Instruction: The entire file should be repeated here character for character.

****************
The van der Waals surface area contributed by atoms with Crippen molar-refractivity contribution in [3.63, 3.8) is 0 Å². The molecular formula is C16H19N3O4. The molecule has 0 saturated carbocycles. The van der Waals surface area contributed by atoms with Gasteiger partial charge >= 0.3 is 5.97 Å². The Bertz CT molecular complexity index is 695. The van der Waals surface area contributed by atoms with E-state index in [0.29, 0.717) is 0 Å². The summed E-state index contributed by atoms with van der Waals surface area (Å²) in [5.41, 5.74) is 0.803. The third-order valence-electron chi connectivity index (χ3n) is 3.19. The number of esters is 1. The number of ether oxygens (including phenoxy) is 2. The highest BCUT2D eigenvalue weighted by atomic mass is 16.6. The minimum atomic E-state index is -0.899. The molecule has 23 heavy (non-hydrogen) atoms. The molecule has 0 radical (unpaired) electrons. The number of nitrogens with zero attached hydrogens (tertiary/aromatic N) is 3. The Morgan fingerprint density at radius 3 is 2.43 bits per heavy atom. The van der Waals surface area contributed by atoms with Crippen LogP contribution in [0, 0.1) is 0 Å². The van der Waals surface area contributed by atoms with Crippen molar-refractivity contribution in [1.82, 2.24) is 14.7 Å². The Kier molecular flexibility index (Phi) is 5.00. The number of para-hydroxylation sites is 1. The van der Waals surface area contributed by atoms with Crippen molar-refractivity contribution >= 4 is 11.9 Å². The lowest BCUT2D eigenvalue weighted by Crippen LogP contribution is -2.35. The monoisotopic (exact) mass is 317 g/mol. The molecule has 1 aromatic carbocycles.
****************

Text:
The van der Waals surface area contributed by atoms with Crippen molar-refractivity contribution in [3.63, 3.8) is 0 Å². The molecular formula is C16H19N3O4. The molecule has 0 saturated carbocycles. The van der Waals surface area contributed by atoms with Gasteiger partial charge >= 0.3 is 5.97 Å². The Bertz CT molecular complexity index is 695. The van der Waals surface area contributed by atoms with E-state index in [0.29, 0.717) is 0 Å². The summed E-state index contributed by atoms with van der Waals surface area (Å²) in [5.41, 5.74) is 0.803. The third-order valence-electron chi connectivity index (χ3n) is 3.19. The number of esters is 1. The number of ether oxygens (including phenoxy) is 2. The highest BCUT2D eigenvalue weighted by atomic mass is 16.6. The minimum atomic E-state index is -0.899. The molecule has 23 heavy (non-hydrogen) atoms. The molecule has 0 radical (unpaired) electrons. The number of nitrogens with zero attached hydrogens (tertiary/aromatic N) is 3. The Morgan fingerprint density at radius 3 is 2.43 bits per heavy atom. The van der Waals surface area contributed by atoms with Crippen LogP contribution in [0, 0.1) is 0 Å². The van der Waals surface area contributed by atoms with Crippen molar-refractivity contribution in [1.82, 2.24) is 14.7 Å². The Kier molecular flexibility index (Phi) is 5.00. The number of para-hydroxylation sites is 1. The van der Waals surface area contributed by atoms with Crippen molar-refractivity contribution >= 4 is 11.9 Å². The lowest BCUT2D eigenvalue weighted by Crippen LogP contribution is -2.35. The monoisotopic (exact) mass is 317 g/mol. The molecule has 1 aromatic carbocycles.